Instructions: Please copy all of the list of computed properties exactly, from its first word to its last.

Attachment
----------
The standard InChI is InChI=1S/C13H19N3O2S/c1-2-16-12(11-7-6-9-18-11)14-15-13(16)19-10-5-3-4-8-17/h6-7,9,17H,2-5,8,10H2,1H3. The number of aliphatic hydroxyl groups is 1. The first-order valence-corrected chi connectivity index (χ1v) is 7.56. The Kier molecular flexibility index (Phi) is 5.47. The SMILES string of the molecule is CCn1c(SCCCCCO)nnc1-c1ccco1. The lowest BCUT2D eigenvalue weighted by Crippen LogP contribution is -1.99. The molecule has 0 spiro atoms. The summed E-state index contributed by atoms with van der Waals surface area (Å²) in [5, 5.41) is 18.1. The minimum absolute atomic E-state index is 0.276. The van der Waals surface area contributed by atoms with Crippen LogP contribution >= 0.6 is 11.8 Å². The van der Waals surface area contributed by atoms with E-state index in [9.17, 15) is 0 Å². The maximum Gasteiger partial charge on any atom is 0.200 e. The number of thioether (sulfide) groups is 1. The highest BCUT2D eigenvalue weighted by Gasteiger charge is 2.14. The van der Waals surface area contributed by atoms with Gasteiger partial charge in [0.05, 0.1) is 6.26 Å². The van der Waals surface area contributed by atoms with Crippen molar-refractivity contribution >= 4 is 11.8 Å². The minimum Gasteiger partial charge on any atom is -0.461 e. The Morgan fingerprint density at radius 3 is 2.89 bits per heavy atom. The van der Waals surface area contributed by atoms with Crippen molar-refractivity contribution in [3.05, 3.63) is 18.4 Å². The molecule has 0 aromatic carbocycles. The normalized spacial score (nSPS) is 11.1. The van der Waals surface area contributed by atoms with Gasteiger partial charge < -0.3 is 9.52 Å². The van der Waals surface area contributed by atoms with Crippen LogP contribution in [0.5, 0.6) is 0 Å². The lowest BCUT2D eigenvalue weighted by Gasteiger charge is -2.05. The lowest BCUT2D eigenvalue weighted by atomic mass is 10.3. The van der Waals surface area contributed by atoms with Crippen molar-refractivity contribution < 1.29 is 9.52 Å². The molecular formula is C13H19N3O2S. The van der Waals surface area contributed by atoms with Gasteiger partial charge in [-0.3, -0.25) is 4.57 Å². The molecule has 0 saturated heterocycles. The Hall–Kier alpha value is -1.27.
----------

The standard InChI is InChI=1S/C13H19N3O2S/c1-2-16-12(11-7-6-9-18-11)14-15-13(16)19-10-5-3-4-8-17/h6-7,9,17H,2-5,8,10H2,1H3. The number of aliphatic hydroxyl groups is 1. The first-order valence-corrected chi connectivity index (χ1v) is 7.56. The Kier molecular flexibility index (Phi) is 5.47. The SMILES string of the molecule is CCn1c(SCCCCCO)nnc1-c1ccco1. The lowest BCUT2D eigenvalue weighted by Crippen LogP contribution is -1.99. The molecule has 0 spiro atoms. The summed E-state index contributed by atoms with van der Waals surface area (Å²) in [5, 5.41) is 18.1. The minimum absolute atomic E-state index is 0.276. The van der Waals surface area contributed by atoms with Crippen LogP contribution >= 0.6 is 11.8 Å². The van der Waals surface area contributed by atoms with E-state index in [9.17, 15) is 0 Å². The maximum Gasteiger partial charge on any atom is 0.200 e. The number of thioether (sulfide) groups is 1. The highest BCUT2D eigenvalue weighted by Gasteiger charge is 2.14. The van der Waals surface area contributed by atoms with Gasteiger partial charge in [0.05, 0.1) is 6.26 Å². The van der Waals surface area contributed by atoms with Crippen molar-refractivity contribution >= 4 is 11.8 Å². The minimum Gasteiger partial charge on any atom is -0.461 e. The Morgan fingerprint density at radius 3 is 2.89 bits per heavy atom. The van der Waals surface area contributed by atoms with Crippen molar-refractivity contribution in [3.05, 3.63) is 18.4 Å². The molecule has 0 aromatic carbocycles. The normalized spacial score (nSPS) is 11.1. The van der Waals surface area contributed by atoms with Gasteiger partial charge < -0.3 is 9.52 Å². The van der Waals surface area contributed by atoms with Crippen LogP contribution in [0.5, 0.6) is 0 Å². The lowest BCUT2D eigenvalue weighted by Gasteiger charge is -2.05. The lowest BCUT2D eigenvalue weighted by atomic mass is 10.3. The van der Waals surface area contributed by atoms with Crippen molar-refractivity contribution < 1.29 is 9.52 Å². The molecular formula is C13H19N3O2S. The van der Waals surface area contributed by atoms with Gasteiger partial charge in [-0.3, -0.25) is 4.57 Å². The molecule has 0 saturated heterocycles. The Hall–Kier alpha value is -1.27.